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In Memoriam

Rusty Magee

A Celebration of our Beloved Friend

Riverside Memorial Chapel
New York City

Sunday, March 2, 2003

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Carole Helms

Childhood Friend Lost and Found
from Ann Arbor, MIchigan

A long time ago, in a place far away, but very near to my heart, Rusty and I, and a gangly group of kids, shared a magical childhood. My name is Carole.

He is not overly tall and still soft in that way that eleven-year-old boys soon grow out of. Unruly red hair tops a perky face full of freckles. His plaid shirt is buttoned all the way to the top and he wears baggy wide-wale corduroys that are held up by a swirly cowboy belt. We walk together down South U to Wikel’s drug store on a crisp October afternoon in Ann Arbor, and Rusty never stands still. He bobs and weaves around me, full of conversation punctuated by the imagined Groucho Marx cigar that he holds while raising his eye brows to emphasize his latest thought. By all definitions, this is a kind of first “date.” Although we have been friends since we were eight, his frequent blushes tell me, even at eleven, that Rusty has a serious crush. He pays the 50 cents for two cokes and we twirl round and round on the red vinyl counter-stools while sipping through straws from glasses that say “Coca Cola” proudly across the top. Then he lays out his most prized possessions on the counter to show me: his latest Detroit Tiger Baseball cards. He is a chatty boy full of jokes, and laughter and songs. He is popular, and loved by our small group at Angell Elementary. Although I did not move from Ann Arbor for another five years, this is who Rusty Magee remained for me ­ for the next 35 years.

Fast forward to New York City, one year ago, when I re-met a tall, handsome Rusty with a chiseled face but the same winning smile. I soon began my Tuesdays with Maury that were actually Tuesday, Wednesday or Thursday with Rusty depending on this dying man’s very busy schedule. For the next year, once a week, I spent several hours with Rusty. Early on we would meet for coffee or lunch to catch up on the 30 years of eachother’s lives that we had missed. Later, we met at his apartment. We listened to music, reminisced about grade school and junior high, looked at old photos, talked about life and sometimes on painful days, just held hands and watched the light move across his bedroom curtain.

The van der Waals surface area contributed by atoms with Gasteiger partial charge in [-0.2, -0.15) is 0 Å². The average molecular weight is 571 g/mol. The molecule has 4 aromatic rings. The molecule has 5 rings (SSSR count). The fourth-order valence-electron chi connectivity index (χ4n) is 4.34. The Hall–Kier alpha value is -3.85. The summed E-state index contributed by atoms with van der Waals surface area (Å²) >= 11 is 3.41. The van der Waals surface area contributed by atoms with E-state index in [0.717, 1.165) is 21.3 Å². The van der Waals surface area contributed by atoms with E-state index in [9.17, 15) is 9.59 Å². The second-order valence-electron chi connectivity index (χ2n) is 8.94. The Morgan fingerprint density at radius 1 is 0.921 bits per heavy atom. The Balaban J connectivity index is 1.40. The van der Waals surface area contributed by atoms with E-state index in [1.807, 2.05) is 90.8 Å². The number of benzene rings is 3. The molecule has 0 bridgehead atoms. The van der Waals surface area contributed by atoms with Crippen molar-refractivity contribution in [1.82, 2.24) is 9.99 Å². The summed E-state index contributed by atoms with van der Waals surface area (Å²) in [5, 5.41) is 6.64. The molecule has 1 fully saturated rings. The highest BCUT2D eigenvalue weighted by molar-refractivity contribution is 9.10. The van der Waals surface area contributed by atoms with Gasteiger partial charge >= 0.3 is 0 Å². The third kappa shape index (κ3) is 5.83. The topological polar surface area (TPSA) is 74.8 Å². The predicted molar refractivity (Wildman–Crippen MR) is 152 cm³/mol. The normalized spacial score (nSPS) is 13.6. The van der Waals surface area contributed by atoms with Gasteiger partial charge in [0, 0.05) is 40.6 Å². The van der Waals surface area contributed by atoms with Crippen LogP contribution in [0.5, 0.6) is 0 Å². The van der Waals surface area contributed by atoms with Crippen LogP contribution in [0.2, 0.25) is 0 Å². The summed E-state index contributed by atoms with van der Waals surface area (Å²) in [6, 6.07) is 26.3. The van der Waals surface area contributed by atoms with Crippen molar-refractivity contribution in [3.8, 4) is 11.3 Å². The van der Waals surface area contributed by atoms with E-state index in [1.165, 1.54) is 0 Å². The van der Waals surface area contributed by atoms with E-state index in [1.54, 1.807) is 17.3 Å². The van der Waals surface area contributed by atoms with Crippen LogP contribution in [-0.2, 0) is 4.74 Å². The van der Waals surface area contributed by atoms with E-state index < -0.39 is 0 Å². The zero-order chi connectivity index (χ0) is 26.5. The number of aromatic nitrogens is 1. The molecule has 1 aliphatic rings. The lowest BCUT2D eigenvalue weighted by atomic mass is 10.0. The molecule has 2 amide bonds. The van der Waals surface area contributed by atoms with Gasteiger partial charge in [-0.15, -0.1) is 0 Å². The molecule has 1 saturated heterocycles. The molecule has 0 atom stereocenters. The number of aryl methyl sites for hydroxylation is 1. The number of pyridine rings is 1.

Every day I ask myself why I was given this odd intermezzo in life ­this strange one year odyssey with Rusty that became my search for his essence. I know that the full magnitude of Rusty’s impact on my life has yet to be completely revealed. This seems part of his mystery. But right now, I know with great certainty that during this strange and beautiful year I learned a few gentle but important lessons from Rusty. I want to believe that Rusty learned from me too.

Somewhere in-between my constant mental musings and judgments about Rusty’s adult life, I learned about making choices. Choices about how to live, and how to die. Rusty’s choice, always, no matter how dramatic the medical moment, or serious the consequences, was to choose optimism. I learned that no matter what we do in life, we make a choice, and that in the long run, finding the one good thing in every story or friend, every piece of bad news ­ living life from a glass half-full, is a constant challenge, and a better choice for living, as well as dying.

I learned about friendship. If a man dies with hundreds of friends, no matter what else his professional talents and accomplishments, hasn’t he created the ultimate success? Rusty was the glue that held dozens of grade school, boarding school, prep-school, college, young adult, young married and new friendships, together. How did he do this? What did he exude that turned into this glue? How did he leave so many of us feeling that we were so special, such a unique friend to him? I believe that it was a full and open heart -- An open-ness, an eagerness to share his life ­ the good parts and the bad. He was a spirit who was always willing to say “I need you.” Rusty had a willingness to regularly provide unconditional love at every opportunity, even when he didn’t want to.

I learned about compassion from Rusty. He forced me-- actually corrected me on several occasions -- to understand that every man who loses his job, every woman who bears worries for her child, every lonely girl, struggling artist, parent, wife, husband, child, every person fighting illness, death, loss, even cancer—each one of us bears burdens at times in our life, that are of equal pain at the time in which we endure them. He did not believe that his fears, his pain, his fight with illness, was more worrisome, more painful, more important than my tiresome mid-life crisis. Rusty knew that when we are in emotional pain ­ it is the same and we all require compassion from one another in order to survive it.

Finally, for now, Rusty taught me about the importance of staying young. In all our serious moments this past year….through new medical contraptions, humiliating daily procedures, continual losses of mini-battles, even through his telephone that never stopped ringing —Rusty never once stopped being that eleven year old red-headed boy who knew how to tell a joke, how to laugh, how to share what was in his heart ­ tears and joy -- and how to sing. For me, our very short one-year reunion, provided a lifetime of learning to live up to. But that of course, would be how Rusty Magee would want to leave it ­ with a kiss and a gift to us all of simply having been here.

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